Local News

Holiday Traffic Expected To Begin Today

BEND, OR -- Holiday weekend traffic congestion begins Thursday afternoon. AAA-Oregon predicts overall travel will be the second busiest ever, for a Memorial Day Weekend. But our roads? They may be the most crowded we’ve ever seen for this holiday period. "We are looking at car travel that is going to set a record," says AAA's Marie Dodds, "So, you’re looking at very busy roads pretty much most of the day Thursday and Friday. But the busiest, most congested time will be between about noon and six."

Almost 44 million Americans plan to get out of town. Of those, 38.4 million are expected to drive to their Memorial Day weekend destination. 

Dodds tells KBND News it’ll be especially busy in areas expecting the most visitors, like Central Oregon, Portland, Eugene, Medford, Baker City and the coast. "Part of that is, especially in urban areas, travelers will be mixing with commuters during that period of time. So, if you can avoid those times - leave early in the morning on Thursday or Friday, or later in the evening after six or seven, even eight o’clock," says Dodds. 

Saturday may be the only reprive from crowded roads, "Monday and Tuesday are actually the busiest ‘coming home’ days," says Dodds, "But we also find that Sunday afternoon is also a busy ‘coming home’ day. And, the times there- if you can avoid traveling on Sunday, Monday and Tuesday between about three and seven p.m. on those days, that will help you avoid the most congested periods."

Airports will also be busy, and travelers are urged to plan for long security lines. 

While all those tourists may try our patience, Dodds says this is likely just the start, "Usually, a strong Memorial Day travel period will signal that it’s going to be strong all summer long. And this year, on Memorial Day, we’re looking at the second highest volume on record, only behind the year 2005."

 


Crook County Race Headed For Runoff

PRINEVILLE, OR -- The race for Crook County Commissioner Position Three is headed for a runoff in November. Incumbent Seth Crawford was leading in early returns. But Wednesday morning, the County Clerk was still counting around 1300 last-minute ballots, which could’ve pushed Commissioner Crawford over the 50% mark, required to win the seat outright.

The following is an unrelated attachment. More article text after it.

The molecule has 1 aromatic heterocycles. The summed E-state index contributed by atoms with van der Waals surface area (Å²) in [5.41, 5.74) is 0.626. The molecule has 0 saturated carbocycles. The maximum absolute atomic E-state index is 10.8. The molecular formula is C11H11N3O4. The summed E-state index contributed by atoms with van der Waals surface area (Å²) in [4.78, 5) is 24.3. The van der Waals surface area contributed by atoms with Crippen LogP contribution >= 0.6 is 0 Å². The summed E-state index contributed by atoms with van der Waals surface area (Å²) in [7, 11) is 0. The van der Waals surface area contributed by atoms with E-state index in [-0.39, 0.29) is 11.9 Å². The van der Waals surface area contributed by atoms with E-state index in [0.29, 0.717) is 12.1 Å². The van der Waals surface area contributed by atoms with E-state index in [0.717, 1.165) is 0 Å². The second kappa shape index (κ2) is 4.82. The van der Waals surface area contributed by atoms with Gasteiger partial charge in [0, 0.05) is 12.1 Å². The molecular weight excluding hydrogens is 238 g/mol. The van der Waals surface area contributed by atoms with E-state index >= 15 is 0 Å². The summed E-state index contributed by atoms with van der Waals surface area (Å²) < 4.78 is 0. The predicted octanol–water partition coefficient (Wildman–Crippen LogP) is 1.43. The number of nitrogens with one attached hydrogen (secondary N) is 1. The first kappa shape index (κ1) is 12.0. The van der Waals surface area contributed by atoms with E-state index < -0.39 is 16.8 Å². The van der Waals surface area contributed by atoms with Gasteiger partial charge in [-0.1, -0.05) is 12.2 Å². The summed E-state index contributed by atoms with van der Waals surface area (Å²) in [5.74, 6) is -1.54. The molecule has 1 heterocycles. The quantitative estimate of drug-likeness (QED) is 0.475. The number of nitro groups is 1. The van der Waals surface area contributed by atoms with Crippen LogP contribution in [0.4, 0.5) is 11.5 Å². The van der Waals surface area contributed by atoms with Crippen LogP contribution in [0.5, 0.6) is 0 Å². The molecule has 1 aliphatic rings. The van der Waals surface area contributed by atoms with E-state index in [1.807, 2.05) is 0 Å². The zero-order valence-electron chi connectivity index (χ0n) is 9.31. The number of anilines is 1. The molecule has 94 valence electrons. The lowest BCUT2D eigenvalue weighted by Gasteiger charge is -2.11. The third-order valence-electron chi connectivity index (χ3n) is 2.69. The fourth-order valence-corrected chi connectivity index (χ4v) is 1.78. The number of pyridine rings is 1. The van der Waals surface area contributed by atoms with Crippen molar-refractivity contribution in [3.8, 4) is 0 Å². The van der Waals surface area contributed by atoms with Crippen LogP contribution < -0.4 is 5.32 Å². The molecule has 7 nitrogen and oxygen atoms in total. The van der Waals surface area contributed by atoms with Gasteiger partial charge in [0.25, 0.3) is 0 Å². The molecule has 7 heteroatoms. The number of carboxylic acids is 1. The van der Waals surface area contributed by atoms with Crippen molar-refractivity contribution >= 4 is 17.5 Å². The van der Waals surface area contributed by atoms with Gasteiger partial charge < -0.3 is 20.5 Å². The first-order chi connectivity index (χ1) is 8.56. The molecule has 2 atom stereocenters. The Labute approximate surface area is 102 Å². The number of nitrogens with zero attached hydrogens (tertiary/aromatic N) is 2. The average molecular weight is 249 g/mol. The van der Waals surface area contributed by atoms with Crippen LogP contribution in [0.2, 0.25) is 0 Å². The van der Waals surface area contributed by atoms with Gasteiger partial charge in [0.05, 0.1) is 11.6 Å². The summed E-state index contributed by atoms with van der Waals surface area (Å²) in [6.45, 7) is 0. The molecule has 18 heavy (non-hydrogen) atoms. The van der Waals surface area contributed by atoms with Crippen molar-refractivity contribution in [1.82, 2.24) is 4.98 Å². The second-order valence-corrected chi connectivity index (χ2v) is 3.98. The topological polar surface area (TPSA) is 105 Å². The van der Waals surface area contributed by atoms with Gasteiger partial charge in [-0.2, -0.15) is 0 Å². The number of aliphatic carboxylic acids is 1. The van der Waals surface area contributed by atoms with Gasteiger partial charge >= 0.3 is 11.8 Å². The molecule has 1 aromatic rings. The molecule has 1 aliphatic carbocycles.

Those ballots appear now to have been spread between all three candidates, leaving Crawford with 44% and former Commissioner Ken Fahlgren with 39%, and sending both to the November General Election.

Commissioner Susan Hermreck’s Position One was also on this week’s ballot, but her re-election bid was unopposed.


Commissioner Chang Celebrates Re-Election

BEND, OR -- Deschutes County Commissioner Phil Chang easily defeated his three Primary challengers in this week's election. At 61%, Chang had more than twice as many votes as the second-place finisher, Rob Imhoff. "I felt like I would win this election," Chang said the day after the election, "But the margin was bigger than I had anticipated."

Chang believes he won by focusing on a platform that resonated with voters, "Talking about housing, land conservation, mental health and addiction treatment, drought and wildfire resiliency." But, he adds, "I also, I want to emphasize that this was the first nonpartisan County Commissioner race in Deschutes County. And, we saw 61,000 voters turn up to vote. If only Democrats and Republicans were allowed to vote, more than a quarter of those people wouldn’t have cast ballots for Commissioner."

Until this election, non-affiliated and independent voters weren’t allowed to vote for Commissioner in the May Primary, "But now, all of those folks really have a say. And I think that, as a result, these Commissioner races are going to select for moderate, pragmatic, problem-solver candidates. And I would like to think that that is who I am and how I presented myself to the voters."